Kittens subcontract gardening tasks

Advice and Subcontracting

This sequence explores collaboration between similar businesses.  I use the Awareness Ladder throughout these posts.  The higher up the ladder you go, the more trust you need for collaboration.  This post is about advice and subcontracting, they are quite different but similar in one respect.  With both, businesses help out another with their clients.


Advice is a private arrangement between two businesses.  There’s no need for the client to be informed.  If the client’s aware, it’s your marketing decision.  Take care because you could give the impression the business receiving advice is not up to their job and the client might be better off with the business offering advice!

No-one is good at everything and so it is wise to seek advice.  It’s good sense for a prospect to choose you because you’re the best at 80% of what they need.  The reminder may be deliverable but benefit from a more expert eye. 

Further, there may be advantages when you discuss a client’s problems with a colleague.  For a complex package, an independent eye might be invaluable.  However, there may be issues of confidentiality and so take care to square this between all three parties.

Such an arrangement could be mutual, where you meet as equals and share information about your clients and support each other. Such an arrangement is between peers.  For this reason, payment should not be an issue.  You meet for as long as both find it beneficial.

Mentoring and Coaching

Where you pay for support, this implies mentoring or coaching. 

People may disagree about terminology. If there’s a difference between mentoring and coaching, it is mentoring implies a more experienced practitioner helps someone grow into their role.  With coaching, the business-owner makes their own decisions, helped to think them through by an experienced coach, not necessarily experienced in the subject area.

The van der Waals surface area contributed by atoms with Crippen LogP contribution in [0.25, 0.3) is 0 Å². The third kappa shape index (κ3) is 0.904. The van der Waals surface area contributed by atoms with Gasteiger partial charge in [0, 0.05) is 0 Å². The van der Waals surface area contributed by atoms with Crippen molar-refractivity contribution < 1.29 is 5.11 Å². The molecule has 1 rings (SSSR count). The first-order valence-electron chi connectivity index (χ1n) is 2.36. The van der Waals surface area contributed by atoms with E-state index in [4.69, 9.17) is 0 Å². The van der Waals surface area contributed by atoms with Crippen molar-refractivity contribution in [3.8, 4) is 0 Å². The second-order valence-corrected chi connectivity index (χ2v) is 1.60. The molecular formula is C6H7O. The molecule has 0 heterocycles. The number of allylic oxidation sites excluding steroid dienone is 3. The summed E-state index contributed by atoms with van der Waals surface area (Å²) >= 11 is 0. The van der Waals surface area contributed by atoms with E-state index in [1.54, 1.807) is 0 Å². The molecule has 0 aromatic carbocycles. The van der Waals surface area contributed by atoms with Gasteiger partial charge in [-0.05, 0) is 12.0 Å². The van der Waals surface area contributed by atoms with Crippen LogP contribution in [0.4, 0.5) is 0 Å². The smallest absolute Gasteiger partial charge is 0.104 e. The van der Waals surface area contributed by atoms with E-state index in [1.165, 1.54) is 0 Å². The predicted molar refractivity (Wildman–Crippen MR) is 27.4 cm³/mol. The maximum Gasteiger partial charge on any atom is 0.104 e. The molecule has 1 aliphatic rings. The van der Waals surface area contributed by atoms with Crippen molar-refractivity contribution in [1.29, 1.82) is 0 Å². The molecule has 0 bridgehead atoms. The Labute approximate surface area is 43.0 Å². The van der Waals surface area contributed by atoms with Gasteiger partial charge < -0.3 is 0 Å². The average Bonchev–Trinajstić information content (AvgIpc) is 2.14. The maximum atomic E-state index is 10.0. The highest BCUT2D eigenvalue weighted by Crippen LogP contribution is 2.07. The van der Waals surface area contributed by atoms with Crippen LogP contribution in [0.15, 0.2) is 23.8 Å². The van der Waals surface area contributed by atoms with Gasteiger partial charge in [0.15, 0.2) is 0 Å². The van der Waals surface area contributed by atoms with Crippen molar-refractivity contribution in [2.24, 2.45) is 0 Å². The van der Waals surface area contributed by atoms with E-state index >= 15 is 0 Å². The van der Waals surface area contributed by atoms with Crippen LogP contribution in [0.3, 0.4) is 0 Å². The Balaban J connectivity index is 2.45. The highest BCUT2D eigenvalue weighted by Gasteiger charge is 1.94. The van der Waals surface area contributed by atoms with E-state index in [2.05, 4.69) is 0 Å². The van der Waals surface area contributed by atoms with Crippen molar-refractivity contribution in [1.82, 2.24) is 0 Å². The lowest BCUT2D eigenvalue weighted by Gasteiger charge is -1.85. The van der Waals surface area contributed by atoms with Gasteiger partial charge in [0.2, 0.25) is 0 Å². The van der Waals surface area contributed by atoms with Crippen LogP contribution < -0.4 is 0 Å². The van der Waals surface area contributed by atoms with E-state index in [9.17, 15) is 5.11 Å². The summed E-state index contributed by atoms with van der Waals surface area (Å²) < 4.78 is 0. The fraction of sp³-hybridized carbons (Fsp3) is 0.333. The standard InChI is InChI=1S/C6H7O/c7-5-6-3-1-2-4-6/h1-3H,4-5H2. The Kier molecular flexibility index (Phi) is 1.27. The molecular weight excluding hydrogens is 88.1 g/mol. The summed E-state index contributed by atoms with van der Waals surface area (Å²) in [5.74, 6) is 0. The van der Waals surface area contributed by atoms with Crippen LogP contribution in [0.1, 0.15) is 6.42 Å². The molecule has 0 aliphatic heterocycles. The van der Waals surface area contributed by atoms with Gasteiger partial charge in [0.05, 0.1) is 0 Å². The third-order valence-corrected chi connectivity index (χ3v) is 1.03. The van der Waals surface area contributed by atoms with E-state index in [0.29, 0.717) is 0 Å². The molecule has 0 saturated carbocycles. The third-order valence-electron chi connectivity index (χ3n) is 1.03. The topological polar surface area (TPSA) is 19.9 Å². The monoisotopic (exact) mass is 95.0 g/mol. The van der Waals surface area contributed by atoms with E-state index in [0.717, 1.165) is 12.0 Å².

Coaching is often received by more experienced practitioners.  They find coaching helps, even though they are experienced.  Whether clients understand this depends on how it’s presented.  Essentially it is a private arrangement.  Mention it to clients where their issues are sensitive and they might not want them discussed in their absence.


Subcontracting implies the client plays an active role.  The client pays one person and that person pays a third party to deliver part of the contract.  This is not the same as a joint venture, where the business-owners have a mutual stake in the contract.

Cox and Box

Here the subcontractor meets privately with the client for one or more sessions.  There is no need for the contractor to be present because they know the ground to be covered in their absence. 

Say the contract is for help with a marketing strategy.  The client needs help with personal style.  If the contractor knows little about this, they have little to contribute at a meeting and what they do know might undermine the subcontractor.  The contractor receives feedback from both client and subcontractor, if they need it.

Everyone Together

Here the subcontractor needs input from the contractor as a well as the client.  For example, a marketing contract might include time with a website designer.  The contractor may have valuable insights, to help the client prepare and present their brief. Supporting a client as they present their brief to a subcontractor is a valuable skill often overlooked by matketing coaches.

Getting all three parties together is productive.  The client benefits from listening to conversation incuding two professionals.  There is need for trust between the contractor and subcontractor and clarity about the purpose of meetings and roles of each participant.

Trust is essential for both advice and subcontracting.  Next time I’ll cover ways in which independent businesses collaborate further, short of becoming a single business.


Support Through Endorsements